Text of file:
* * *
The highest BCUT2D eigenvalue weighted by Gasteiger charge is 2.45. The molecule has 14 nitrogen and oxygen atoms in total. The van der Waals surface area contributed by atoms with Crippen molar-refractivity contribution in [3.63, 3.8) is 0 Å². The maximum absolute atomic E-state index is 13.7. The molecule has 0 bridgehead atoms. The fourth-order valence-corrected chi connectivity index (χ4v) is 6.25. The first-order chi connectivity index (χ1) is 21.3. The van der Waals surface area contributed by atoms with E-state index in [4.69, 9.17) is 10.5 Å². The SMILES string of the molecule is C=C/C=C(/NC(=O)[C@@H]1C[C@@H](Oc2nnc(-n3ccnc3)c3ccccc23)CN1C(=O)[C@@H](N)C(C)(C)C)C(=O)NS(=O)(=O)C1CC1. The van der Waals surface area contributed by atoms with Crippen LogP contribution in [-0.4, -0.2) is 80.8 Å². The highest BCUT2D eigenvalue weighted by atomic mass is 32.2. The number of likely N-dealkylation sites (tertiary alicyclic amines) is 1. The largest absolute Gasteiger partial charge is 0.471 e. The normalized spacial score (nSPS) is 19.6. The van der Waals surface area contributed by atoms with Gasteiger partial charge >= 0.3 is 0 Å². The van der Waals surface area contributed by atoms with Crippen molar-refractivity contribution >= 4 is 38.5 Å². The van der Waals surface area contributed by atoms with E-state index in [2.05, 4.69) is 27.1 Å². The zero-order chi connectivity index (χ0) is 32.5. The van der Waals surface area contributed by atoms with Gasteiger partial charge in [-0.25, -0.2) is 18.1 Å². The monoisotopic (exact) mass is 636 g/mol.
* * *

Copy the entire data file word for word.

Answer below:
The highest BCUT2D eigenvalue weighted by Gasteiger charge is 2.45. The molecule has 14 nitrogen and oxygen atoms in total. The van der Waals surface area contributed by atoms with Crippen molar-refractivity contribution in [3.63, 3.8) is 0 Å². The maximum absolute atomic E-state index is 13.7. The molecule has 0 bridgehead atoms. The fourth-order valence-corrected chi connectivity index (χ4v) is 6.25. The first-order chi connectivity index (χ1) is 21.3. The van der Waals surface area contributed by atoms with E-state index in [4.69, 9.17) is 10.5 Å². The SMILES string of the molecule is C=C/C=C(/NC(=O)[C@@H]1C[C@@H](Oc2nnc(-n3ccnc3)c3ccccc23)CN1C(=O)[C@@H](N)C(C)(C)C)C(=O)NS(=O)(=O)C1CC1. The van der Waals surface area contributed by atoms with Crippen LogP contribution in [-0.4, -0.2) is 80.8 Å². The highest BCUT2D eigenvalue weighted by atomic mass is 32.2. The number of likely N-dealkylation sites (tertiary alicyclic amines) is 1. The largest absolute Gasteiger partial charge is 0.471 e. The normalized spacial score (nSPS) is 19.6. The van der Waals surface area contributed by atoms with Gasteiger partial charge >= 0.3 is 0 Å². The van der Waals surface area contributed by atoms with Crippen molar-refractivity contribution >= 4 is 38.5 Å². The van der Waals surface area contributed by atoms with E-state index in [2.05, 4.69) is 27.1 Å². The zero-order chi connectivity index (χ0) is 32.5. The van der Waals surface area contributed by atoms with Gasteiger partial charge in [-0.25, -0.2) is 18.1 Å². The monoisotopic (exact) mass is 636 g/mol.